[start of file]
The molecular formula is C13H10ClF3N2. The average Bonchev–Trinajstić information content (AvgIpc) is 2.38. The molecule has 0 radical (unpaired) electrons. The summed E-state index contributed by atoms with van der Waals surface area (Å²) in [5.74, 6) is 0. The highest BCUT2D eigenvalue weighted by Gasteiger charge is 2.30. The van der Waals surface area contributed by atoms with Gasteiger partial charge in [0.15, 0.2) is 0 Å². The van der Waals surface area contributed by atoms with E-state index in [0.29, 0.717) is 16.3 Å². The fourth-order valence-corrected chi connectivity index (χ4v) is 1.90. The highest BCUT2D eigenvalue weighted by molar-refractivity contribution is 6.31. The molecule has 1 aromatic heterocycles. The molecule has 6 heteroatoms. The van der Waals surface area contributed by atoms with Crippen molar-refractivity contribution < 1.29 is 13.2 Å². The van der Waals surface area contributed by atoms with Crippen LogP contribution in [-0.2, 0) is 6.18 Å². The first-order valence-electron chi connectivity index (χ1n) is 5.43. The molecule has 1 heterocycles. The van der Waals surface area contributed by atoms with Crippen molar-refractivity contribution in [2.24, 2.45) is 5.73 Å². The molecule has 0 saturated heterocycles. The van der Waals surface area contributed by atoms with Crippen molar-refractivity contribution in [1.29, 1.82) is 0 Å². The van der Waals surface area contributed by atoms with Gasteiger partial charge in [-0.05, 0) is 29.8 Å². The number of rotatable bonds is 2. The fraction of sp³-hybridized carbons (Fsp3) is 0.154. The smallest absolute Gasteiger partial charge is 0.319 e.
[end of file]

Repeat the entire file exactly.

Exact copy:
The molecular formula is C13H10ClF3N2. The average Bonchev–Trinajstić information content (AvgIpc) is 2.38. The molecule has 0 radical (unpaired) electrons. The summed E-state index contributed by atoms with van der Waals surface area (Å²) in [5.74, 6) is 0. The highest BCUT2D eigenvalue weighted by Gasteiger charge is 2.30. The van der Waals surface area contributed by atoms with Gasteiger partial charge in [0.15, 0.2) is 0 Å². The van der Waals surface area contributed by atoms with E-state index in [0.29, 0.717) is 16.3 Å². The fourth-order valence-corrected chi connectivity index (χ4v) is 1.90. The highest BCUT2D eigenvalue weighted by molar-refractivity contribution is 6.31. The molecule has 1 aromatic heterocycles. The molecule has 6 heteroatoms. The van der Waals surface area contributed by atoms with Crippen molar-refractivity contribution < 1.29 is 13.2 Å². The van der Waals surface area contributed by atoms with Crippen LogP contribution in [-0.2, 0) is 6.18 Å². The first-order valence-electron chi connectivity index (χ1n) is 5.43. The molecule has 1 heterocycles. The van der Waals surface area contributed by atoms with Crippen molar-refractivity contribution in [2.24, 2.45) is 5.73 Å². The molecule has 0 saturated heterocycles. The van der Waals surface area contributed by atoms with Crippen molar-refractivity contribution in [1.29, 1.82) is 0 Å². The van der Waals surface area contributed by atoms with Gasteiger partial charge in [-0.05, 0) is 29.8 Å². The number of rotatable bonds is 2. The fraction of sp³-hybridized carbons (Fsp3) is 0.154. The smallest absolute Gasteiger partial charge is 0.319 e.